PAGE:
What kind of message does that send to those of us that play by the rules, who pay our mortgages on time, and invest money into our homes, making improvements and enhancements? What good does out work do to our own homes, if our neighbors have no regard for the rest of the neighborhood and leave us with an eyesore that is now listed on the market for $40,000 less than it was worth when it was built 5 years ago?

Thanks Gerald, you asshole.

It sends a message that we don't have to play by the rules, or pay our bills. It tells me that I don't have to pay my mortgage or sell my home if I find a better one; I can abandon my current home and leave my neighbors to deal with what follows. And far better people than Gerald are considering it (via Instapundit).

It is a recipe for anarchy, and an economic collapse.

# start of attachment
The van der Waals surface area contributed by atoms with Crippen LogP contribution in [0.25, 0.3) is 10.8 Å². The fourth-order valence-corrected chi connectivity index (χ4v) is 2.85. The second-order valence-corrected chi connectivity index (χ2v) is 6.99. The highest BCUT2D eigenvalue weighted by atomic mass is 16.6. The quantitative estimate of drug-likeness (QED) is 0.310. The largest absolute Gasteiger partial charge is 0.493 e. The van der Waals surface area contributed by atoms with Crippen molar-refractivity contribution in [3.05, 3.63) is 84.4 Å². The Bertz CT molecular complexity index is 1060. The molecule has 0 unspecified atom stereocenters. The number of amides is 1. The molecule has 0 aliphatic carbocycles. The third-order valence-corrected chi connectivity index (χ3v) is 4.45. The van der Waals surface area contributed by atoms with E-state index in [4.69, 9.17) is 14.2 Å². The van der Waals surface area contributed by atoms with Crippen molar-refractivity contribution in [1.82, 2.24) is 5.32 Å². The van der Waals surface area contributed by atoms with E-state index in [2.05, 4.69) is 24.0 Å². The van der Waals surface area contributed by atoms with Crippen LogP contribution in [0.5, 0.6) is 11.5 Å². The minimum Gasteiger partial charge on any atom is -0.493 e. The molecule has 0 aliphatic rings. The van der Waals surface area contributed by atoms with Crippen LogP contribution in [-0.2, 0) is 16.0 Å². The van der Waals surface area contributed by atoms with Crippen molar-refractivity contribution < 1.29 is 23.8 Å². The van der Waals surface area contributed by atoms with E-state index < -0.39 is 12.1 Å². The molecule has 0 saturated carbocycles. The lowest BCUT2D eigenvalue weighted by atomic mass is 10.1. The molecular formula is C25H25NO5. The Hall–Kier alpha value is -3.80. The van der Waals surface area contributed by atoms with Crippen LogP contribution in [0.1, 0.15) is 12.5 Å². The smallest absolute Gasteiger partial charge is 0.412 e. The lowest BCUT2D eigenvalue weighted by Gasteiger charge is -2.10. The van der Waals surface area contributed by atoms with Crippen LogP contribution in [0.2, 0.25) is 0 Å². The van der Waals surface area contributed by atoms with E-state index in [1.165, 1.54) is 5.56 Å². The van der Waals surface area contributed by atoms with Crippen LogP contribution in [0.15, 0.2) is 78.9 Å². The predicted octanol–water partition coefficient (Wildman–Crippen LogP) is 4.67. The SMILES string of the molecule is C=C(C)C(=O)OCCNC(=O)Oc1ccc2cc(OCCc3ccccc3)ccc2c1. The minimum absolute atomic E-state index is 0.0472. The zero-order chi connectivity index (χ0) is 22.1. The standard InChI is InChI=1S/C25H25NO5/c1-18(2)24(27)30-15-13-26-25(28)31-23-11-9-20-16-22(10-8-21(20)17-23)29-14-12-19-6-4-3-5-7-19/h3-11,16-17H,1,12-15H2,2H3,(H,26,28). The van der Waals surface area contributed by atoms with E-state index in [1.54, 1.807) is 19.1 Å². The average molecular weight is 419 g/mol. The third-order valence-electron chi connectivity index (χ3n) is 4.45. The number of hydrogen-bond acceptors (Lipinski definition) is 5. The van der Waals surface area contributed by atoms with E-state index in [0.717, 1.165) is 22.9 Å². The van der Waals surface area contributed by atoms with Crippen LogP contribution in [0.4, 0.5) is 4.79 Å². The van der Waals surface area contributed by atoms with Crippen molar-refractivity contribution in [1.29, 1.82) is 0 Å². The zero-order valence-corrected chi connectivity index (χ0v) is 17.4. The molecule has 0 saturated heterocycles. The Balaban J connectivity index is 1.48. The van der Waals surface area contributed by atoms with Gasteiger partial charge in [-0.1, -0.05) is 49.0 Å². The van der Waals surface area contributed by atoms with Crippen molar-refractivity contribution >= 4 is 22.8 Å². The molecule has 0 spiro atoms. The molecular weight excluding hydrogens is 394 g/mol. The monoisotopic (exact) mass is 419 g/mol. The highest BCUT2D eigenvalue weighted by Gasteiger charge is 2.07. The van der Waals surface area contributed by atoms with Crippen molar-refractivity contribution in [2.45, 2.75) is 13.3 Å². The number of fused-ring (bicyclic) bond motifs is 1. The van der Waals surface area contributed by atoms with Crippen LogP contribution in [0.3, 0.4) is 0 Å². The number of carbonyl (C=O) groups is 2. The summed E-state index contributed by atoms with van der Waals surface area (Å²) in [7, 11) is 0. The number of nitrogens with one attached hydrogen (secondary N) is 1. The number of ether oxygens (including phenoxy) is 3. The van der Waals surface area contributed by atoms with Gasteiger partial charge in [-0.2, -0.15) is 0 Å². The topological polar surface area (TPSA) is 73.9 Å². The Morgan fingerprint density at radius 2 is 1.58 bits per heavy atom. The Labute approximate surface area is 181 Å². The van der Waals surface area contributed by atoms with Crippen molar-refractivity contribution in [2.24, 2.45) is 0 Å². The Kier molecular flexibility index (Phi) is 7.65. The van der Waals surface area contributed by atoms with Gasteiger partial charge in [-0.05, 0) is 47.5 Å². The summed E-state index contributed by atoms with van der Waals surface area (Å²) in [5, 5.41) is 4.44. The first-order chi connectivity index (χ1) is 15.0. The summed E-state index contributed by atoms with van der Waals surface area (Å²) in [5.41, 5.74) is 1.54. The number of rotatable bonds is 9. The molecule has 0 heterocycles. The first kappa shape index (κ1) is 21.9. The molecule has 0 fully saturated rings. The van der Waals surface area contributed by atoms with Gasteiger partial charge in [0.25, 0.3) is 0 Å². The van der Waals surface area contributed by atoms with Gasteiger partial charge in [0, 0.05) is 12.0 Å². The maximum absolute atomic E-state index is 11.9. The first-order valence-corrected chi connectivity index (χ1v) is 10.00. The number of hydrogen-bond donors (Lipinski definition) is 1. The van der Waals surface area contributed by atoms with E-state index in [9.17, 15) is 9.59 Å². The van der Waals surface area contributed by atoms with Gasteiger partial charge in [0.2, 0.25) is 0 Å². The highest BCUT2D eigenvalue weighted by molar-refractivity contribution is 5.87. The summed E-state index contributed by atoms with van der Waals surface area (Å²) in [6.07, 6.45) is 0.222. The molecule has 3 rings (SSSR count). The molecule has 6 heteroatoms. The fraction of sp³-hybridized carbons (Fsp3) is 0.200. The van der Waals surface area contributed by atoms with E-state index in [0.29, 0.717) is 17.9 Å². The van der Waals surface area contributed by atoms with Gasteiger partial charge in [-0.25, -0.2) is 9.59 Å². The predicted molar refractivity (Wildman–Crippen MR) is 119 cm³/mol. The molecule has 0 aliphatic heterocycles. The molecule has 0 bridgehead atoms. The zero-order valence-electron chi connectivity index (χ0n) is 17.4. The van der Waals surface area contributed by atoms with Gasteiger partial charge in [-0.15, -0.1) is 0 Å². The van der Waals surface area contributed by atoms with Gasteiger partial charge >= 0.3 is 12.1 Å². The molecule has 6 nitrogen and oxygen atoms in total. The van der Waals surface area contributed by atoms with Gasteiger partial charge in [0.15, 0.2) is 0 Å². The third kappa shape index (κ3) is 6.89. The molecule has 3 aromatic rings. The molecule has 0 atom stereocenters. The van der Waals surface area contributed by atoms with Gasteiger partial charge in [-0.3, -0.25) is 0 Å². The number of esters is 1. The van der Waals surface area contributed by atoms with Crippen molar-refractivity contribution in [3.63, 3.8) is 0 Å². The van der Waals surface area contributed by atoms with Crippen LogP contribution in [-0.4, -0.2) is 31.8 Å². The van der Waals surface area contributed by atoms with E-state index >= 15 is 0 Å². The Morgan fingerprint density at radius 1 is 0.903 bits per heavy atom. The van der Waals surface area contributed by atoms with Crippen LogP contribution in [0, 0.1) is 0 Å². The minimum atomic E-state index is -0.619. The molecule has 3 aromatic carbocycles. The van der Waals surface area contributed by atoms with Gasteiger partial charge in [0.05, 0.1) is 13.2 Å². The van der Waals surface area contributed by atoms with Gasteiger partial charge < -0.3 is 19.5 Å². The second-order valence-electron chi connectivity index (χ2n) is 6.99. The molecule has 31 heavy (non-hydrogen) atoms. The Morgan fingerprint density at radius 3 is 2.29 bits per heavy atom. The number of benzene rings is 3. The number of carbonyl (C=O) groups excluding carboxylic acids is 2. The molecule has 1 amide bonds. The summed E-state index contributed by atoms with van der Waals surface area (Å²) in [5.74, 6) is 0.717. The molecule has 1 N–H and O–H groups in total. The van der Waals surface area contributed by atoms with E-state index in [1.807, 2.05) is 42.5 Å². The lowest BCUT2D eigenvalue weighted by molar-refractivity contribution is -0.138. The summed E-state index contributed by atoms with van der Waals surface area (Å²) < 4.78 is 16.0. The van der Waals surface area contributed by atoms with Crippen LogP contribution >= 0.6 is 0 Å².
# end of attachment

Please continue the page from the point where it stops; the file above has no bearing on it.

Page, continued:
I've worried about individuals and individual families before, and in broad terms, thought the wider economy would take some hits but weather the storm.

Now I am not so certain, and I have no idea whatsoever what to do to prepare for it should the worst occur.

Posted by Confederate Yankee at October 18, 2010 07:58 AM

I agree with you. Still. Our leaders, stars, sports figures, hell even the local cops are here... oh man. All we see is them flaunting the cornerstones of our society while getting richer and richer...

I'm thankful I was smart enough to not get into a situation where I owed the bank for my roof. I saw this coming and said "no way". But I'd be very tempted if I was in the situation to not just walk away.

Posted by: Bill at October 18, 2010 01:01 PM

I commented on that article as well. It really does burn my hide that folks like me that conduct our affairs with honor and discipline consistently get the shaft while the looters get the spoils.